On June 23rd, 2022 I was given a tentative diagnosis of lymphoma. I received the call in the morning while walking to get my morning coffee, oat cortado is usually my choice. I had gone to see the doctor a few days before for a strange pain near my liver. The doctor told me that she looked up the CT scans, and unfortunately, it looked like it was lymphoma. I sat down on the concrete steps in front of a stranger's home and received the news, as the call went on I began to cry more and more.
After that call, I called my girl (let’s call her L). She was still in bed, my call woke her up. I told her I had cancer and we cried together. After that call, I called my brother (let’s call him C). I cried more, he reassured me that lymphoma is one of the most treatable cancers, even curable in some cases. After that call, I called my parents — they already knew I was scared when I first mentioned the CT scan a few days before. Parents always know. I cried the most with them. Everyone I talked to on the phone consoled me and told me that they loved me and that we will get through this together.
The power of words and our association with them is a strange phenomenon. It’s been a few days since I was given the diagnosis and saying the phrase “I have cancer” doesn’t feel real. It doesn’t feel real in the sense that it doesn’t feel like I’m talking about myself. I’ve never had the thought of having cancer before. I’ve thought about death and even experienced “death” through spiritual and psychedelic ceremonies. But I’ve never thought I’d say “I have cancer.” (Per L’s orders cancer has been relegated to “my illness”).
For the past week, two things have changed. I’ve been seeing a lot of doctors, and my parents came to stay with me at least until I start my treatment. Other than that, my life has not changed much. I still work, I still wake up early, walk to get my coffee, and spend at least an hour reading at the park. The only difference is that I don’t take it for granted anymore.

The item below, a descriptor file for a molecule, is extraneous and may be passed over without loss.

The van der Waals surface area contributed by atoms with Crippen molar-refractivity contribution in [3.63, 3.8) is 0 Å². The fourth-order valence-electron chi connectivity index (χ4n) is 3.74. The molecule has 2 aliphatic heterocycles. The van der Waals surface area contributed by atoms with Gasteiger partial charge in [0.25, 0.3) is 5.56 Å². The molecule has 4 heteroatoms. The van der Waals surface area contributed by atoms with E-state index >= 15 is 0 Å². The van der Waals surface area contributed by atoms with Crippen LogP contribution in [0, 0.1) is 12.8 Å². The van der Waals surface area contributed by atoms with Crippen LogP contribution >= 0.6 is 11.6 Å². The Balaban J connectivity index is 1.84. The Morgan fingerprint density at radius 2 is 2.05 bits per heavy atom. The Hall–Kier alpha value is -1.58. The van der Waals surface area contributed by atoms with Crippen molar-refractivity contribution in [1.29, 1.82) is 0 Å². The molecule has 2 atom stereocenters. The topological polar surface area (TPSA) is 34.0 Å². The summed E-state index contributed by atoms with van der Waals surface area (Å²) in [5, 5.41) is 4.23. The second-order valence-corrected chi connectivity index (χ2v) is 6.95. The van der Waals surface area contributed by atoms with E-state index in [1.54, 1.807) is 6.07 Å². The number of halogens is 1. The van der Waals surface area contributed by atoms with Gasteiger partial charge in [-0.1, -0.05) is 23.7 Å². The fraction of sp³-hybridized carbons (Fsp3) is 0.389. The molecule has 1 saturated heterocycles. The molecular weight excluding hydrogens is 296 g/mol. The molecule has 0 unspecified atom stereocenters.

Being faced with the uncertainty of a life-threatening disease forces you to wake up and pay close attention. You don’t become instantly awakened and live in full presence. But you do start to have more moments of clarity and focus as life unfolds before your eyes. More moments where you recognize that you won’t be around forever and that whatever is happening right now is probably the closest thing you’ll ever be to a genuine experience of truth and connection. So you begin to cherish those moments at least a little bit more.
From the moment I received the news, I was swaddled with love and support. I’ve always known that I'm supported but seeing it come together, in such a scary and uncertain time has crystallized it for me. I am certain that I will beat this disease and have a long, peaceful, and meaningful life.
Thank you for reading my post. Throughout my journey, I will keep myself accountable by posting updates on this account every Friday. I thank the Mirror team for building such an amazing platform that allows me to tell this story anonymously. You can reach me through DM on Twitter.